PHIL PONCE: Mr. Komori, tell us a little bit about Mr. Obuchi's background. Where did he come from? What's he done before?
What kind of person is Keizo Obuchi?
YOSHIHISA KOMORI: Well, I hope that I didn't-I didn't sound like I was casting any aspersions on Mr. Obuchi's character. I mean, he's known as a man of integrity, honesty, and modesty. And I think he's warm and kind, willing to listen to people, and extremely good at relating to people. And one incident-anecdote I can provide you with is that when he first came to Washington as the foreign minister last year, one of the first things he wanted to do was find an aging Japanese-American lady who is the widow of our Sankei Shimbun's Washington correspondent.
PHIL PONCE: One of your colleague's widow.
YOSHIHISA KOMORI: Right. Thirty-five years ago. And this person, Mr. Sakai, became somewhat of a mentor, American mentor for young Mr. Obuchi, who's still in graduate school. And Mr. Sakai, himself, is long since gone, yet, Mr. Obuchi wanted to find the well-being of the Mrs. Sakai and wanted to thank her for all those kindnesses that her late husband showed him.
PHIL PONCE: So what does that story tell you?
YOSHIHISA KOMORI: Well, again, he's a nice person, warm person, but I wish that he would have attached more importance to more foreign policy matters as the foreign minister being in Washington.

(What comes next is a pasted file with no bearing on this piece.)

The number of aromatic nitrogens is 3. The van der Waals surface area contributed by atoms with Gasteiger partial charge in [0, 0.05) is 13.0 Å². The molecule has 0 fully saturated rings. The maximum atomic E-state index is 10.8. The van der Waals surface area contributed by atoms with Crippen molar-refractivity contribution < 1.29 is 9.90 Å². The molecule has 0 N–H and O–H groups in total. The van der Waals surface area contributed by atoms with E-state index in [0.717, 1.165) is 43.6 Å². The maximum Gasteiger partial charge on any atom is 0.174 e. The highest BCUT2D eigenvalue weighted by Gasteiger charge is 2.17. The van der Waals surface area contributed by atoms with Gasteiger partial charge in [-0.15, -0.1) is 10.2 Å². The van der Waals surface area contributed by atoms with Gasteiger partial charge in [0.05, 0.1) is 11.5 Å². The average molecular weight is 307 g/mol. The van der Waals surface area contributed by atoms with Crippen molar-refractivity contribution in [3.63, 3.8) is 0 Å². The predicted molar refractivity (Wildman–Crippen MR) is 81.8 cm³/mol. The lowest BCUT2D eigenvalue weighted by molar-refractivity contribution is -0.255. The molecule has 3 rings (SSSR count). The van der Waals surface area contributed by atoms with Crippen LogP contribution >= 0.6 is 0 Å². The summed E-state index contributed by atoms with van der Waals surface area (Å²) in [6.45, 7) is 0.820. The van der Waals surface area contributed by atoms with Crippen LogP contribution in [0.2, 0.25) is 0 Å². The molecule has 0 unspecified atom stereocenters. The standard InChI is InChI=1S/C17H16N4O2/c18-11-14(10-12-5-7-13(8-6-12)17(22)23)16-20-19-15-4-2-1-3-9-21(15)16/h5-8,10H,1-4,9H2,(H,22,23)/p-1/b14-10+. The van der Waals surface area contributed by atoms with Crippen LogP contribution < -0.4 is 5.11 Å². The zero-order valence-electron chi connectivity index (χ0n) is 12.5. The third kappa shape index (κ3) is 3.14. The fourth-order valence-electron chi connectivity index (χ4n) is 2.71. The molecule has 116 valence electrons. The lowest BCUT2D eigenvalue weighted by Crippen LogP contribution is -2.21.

PHIL PONCE: Mr. Mondale, do you have any story about Mr. Obuchi that makes him stand out one way or the other?
WALTER MONDALE: No. I don't. The one thing I would add to the discussion, though, is that there's one other step that's important here that has not yet been taken, and that is what choices does Mr. Obuchi make to occupy the key ministries that deal with economics particularly the new minister of finance, who will be crucial to the ability of this new government to get moving. And I think there will be special care paid toward that. And if he puts strong people in those positions, I think that will be additional reason to be encouraged.
PHIL PONCE: Mr. Komori, how about that, is it pretty key as to who he puts into those key positions?
YOSHIHISA KOMORI: That's true. One of the things he pledged to do as prime minister is recruit some people, some talented people from the private sector, which would be very, very unusual. And I think, as Mr. Mondale was saying, the minister of finance would be sort of a top position for that, someone from the private sector. But, again, I hope that given the way the election process went on, he had to rely a lot on old mechanics of factional politics, which means that he's going to have to repay the debt that he incurred from factional leaders. What it means is that he will have to bring in representative of each major faction. Incidentally, there are four major factions within LDP, including his own. And so he has to bring in those-some leaders from three different factions. I hope that this composition will not mean that politics as usual.
PHIL PONCE: Mr. Komori, Mr. Mondale, thank you both very much.